That’s exactly right, dipsh**. Dwight Howard should focus on his pick & roll game because that’s what he’s good at. He could be a beast for the Rockets but he’s wasting time trying to be good at something he’ll never be good at.

      • imakcds - Aug 29, 2013 at 2:59 PM

        the words Should and Could will forever be associated with Dwight Howard.

  2. skinsfanwill - Aug 28, 2013 at 11:51 AM

    You need to stop it with this Chase Budinger reference all the time as if he is really that great of a player. Pecovic, Love, and Rubio, I can agree. Please stop throwing Budinger in there. He’s decent, but he is no threat. Derrick Williams is a much better player and bigger threat on both ends of the floor. I understand the media WANTS him to be this great threat, but he really isn’t. that’s why Houston got rid of his ass in the first place.

    • cbt22 - Aug 28, 2013 at 3:53 PM

      Have you watched Timberwolves basketball? D-Will is improving but Budinger is a better player right now than Derrick. Also D-Will isn’t really that good on D yet and mostly plays PF and Budinger plays SF and SG. But I guess you are kind of right because yes D-Will is a much better PF than Budinger. But if you actually watch Buginger play he is pretty good.

      • adoombray - Aug 28, 2013 at 7:19 PM

        This. There really isnt a comparison because Budinger is a true small forward. DWill is still figuring out his position. He WANTS to be a SF to get on the court more, but he’s build like a forward. DWill is essentially a K.Love lite from off the bench.

        In Adelman’s motion based offense Budinger comes open for corner 3s alot. Dude himself is always gushing about how happy he is playing for Adelman. The Rockets didn’t “GET RID OF HIS ASS”, they traded him for a first round pick that became Terrence Jones, who, besides being one of those awesome prospects you can trade for, for 10 cents on the dollar in 2k, is mostly known for stomping a homeless man outside a night club in Portland.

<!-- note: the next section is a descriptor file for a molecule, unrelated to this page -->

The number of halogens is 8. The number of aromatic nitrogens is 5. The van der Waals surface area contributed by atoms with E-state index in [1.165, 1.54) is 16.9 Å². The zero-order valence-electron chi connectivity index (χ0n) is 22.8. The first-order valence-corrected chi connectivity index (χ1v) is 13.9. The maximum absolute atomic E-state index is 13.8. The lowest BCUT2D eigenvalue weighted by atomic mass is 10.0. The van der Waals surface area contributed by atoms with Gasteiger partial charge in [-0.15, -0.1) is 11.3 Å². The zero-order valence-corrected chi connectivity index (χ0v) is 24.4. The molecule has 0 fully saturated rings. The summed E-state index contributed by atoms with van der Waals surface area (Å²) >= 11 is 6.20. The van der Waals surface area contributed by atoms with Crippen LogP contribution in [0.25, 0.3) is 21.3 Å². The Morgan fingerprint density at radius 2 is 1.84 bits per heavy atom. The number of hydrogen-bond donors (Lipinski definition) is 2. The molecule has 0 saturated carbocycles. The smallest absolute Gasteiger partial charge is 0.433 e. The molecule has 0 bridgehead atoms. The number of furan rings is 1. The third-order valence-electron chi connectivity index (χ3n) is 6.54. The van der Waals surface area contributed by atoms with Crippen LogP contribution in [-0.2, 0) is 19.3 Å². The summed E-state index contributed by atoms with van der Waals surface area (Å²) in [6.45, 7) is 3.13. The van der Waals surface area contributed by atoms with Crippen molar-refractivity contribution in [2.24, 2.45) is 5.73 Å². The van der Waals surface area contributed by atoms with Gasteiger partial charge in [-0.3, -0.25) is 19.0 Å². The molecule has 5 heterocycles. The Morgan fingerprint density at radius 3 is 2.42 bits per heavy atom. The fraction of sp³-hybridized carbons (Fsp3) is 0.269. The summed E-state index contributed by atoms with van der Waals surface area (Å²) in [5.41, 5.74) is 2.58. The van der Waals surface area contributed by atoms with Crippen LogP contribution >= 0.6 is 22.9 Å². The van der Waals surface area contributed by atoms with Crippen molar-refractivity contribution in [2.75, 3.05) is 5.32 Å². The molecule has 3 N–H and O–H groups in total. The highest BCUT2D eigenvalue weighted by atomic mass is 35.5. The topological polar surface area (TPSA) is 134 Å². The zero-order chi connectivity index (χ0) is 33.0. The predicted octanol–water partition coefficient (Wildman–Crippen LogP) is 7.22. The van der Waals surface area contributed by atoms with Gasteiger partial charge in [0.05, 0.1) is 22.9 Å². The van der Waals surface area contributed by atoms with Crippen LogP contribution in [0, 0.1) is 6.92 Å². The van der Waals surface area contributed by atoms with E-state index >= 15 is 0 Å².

• imakcds - Aug 29, 2013 at 3:02 PM

        everyone wants the star, the spectacular, but coaches appreciate fundamentals and intelligence. The difference in talent at the NBA level is minute, and, being a team game, success does not always rely on overwhelming skill.

  3. sportsfan18 - Aug 28, 2013 at 1:28 PM

    He’s a great passer… just tell him to pass the ball to the basket…

  4. mnpurplewolf - Aug 28, 2013 at 11:26 PM

    Wait, stop the presses or since that meduim is dead.. ctrl+alt+delete

    What about his ability to drive the lane? Rubio finishes at the basket very well, not to mention defenders are more interested in his possible passing targets are, leaving him wide open for an easy lay-up.

    His shot will come along, look how long until Jason Kidd developed into a decent shooter…

  5. dysraw1 - Aug 29, 2013 at 9:19 AM

    Slick Rick should reference Magic Johnson a lousey shooter who just got better an better

  6. unsportsmenmic - Aug 29, 2013 at 10:36 AM

    Reblogged this on UnSportsMenMic and commented:
    You would hope or think Rubio would want this for himself. Being a better shooter at any position helps your overall game. Or just see Jason Kidd how he had to be a better shooter late in his career.